Presentation on theme: "SAFETY REPORTING IN CLINICAL TRIALS. Background Many agencies across the world have pharmacovigilance requirements. The Medicines for Human Use (Clinical."— Presentation transcript:
SAFETY REPORTING IN CLINICAL TRIALS
Background Many agencies across the world have pharmacovigilance requirements. The Medicines for Human Use (Clinical Trials) Regulations 2004 transposed ICH-GCP requirements into European law and set out the legal requirements for pharmacovigilance in clinical trials involving participants that evaluate medicines from Europe. The Albumen used in this trial is being provided by Baxter, from Europe and so they have a legal requirement to monitor the trial More that that. We, as investigators, have an ethical and scientific obligation to ensure optimum safety reporting
Background The Regulations/ requirements cover: –Definitions of adverse events, –The responsibilities of investigators for recording of adverse events and the notification of adverse events to sponsors –The responsibilities of sponsors for reporting to regulatory authorities and RECs including expedited reports of SUSARs and regular Safety Reports.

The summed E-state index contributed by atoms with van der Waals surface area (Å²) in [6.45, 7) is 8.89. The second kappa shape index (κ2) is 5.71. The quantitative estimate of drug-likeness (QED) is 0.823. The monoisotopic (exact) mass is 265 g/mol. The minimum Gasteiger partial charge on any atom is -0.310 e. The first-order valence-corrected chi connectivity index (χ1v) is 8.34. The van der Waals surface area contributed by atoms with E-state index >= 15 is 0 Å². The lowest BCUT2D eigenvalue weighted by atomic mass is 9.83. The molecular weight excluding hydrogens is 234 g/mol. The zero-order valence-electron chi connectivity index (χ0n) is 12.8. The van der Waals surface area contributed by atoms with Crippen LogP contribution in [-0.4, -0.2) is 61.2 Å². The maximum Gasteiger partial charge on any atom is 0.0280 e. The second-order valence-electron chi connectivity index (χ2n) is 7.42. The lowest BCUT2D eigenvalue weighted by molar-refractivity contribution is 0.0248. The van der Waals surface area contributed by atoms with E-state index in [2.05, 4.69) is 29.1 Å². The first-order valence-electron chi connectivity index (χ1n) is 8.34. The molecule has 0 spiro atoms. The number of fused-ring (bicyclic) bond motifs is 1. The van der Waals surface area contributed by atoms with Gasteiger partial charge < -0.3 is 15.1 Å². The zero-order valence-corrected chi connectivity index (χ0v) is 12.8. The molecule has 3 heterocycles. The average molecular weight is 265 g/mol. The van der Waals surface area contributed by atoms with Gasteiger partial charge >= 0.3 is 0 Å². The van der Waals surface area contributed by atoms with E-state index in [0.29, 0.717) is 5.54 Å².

Background Most agencies (sponsors, country regulators) accept in principle that a risk-based approach to trial management and monitoring is appropriate. This includes the management of pharmacovigilance. For each clinical trial a risk assessment should generally be undertaken at the protocol development stage. –This may be used to plan the details of the approach to pharmacovigilance taken for the trial. –We have done this for FEAST as seen in the protocol
Definitions Adverse Event (AE) Any untoward medical occurrence in a patient or clinical trial subject administered a medicinal product and which does not necessarily have a causal relationship with this treatment Comment: An adverse event can therefore be any unfavourable and unintended sign (including an abnormal laboratory finding), symptom, or disease temporally associated with the use of an investigational medicinal product, whether or not considered related to the investigational medicinal product.
Definitions Adverse Reaction (AR) Any untoward and unintended responses to an investigational medicinal product related to any dose administered Comment: All adverse events judged by either the reporting investigator or the sponsor as having a reasonable causal relationship to a medicinal product qualify as adverse reactions. The expression “reasonable causal relationship” means to convey in general that there is evidence or argument to suggest a causal relationship.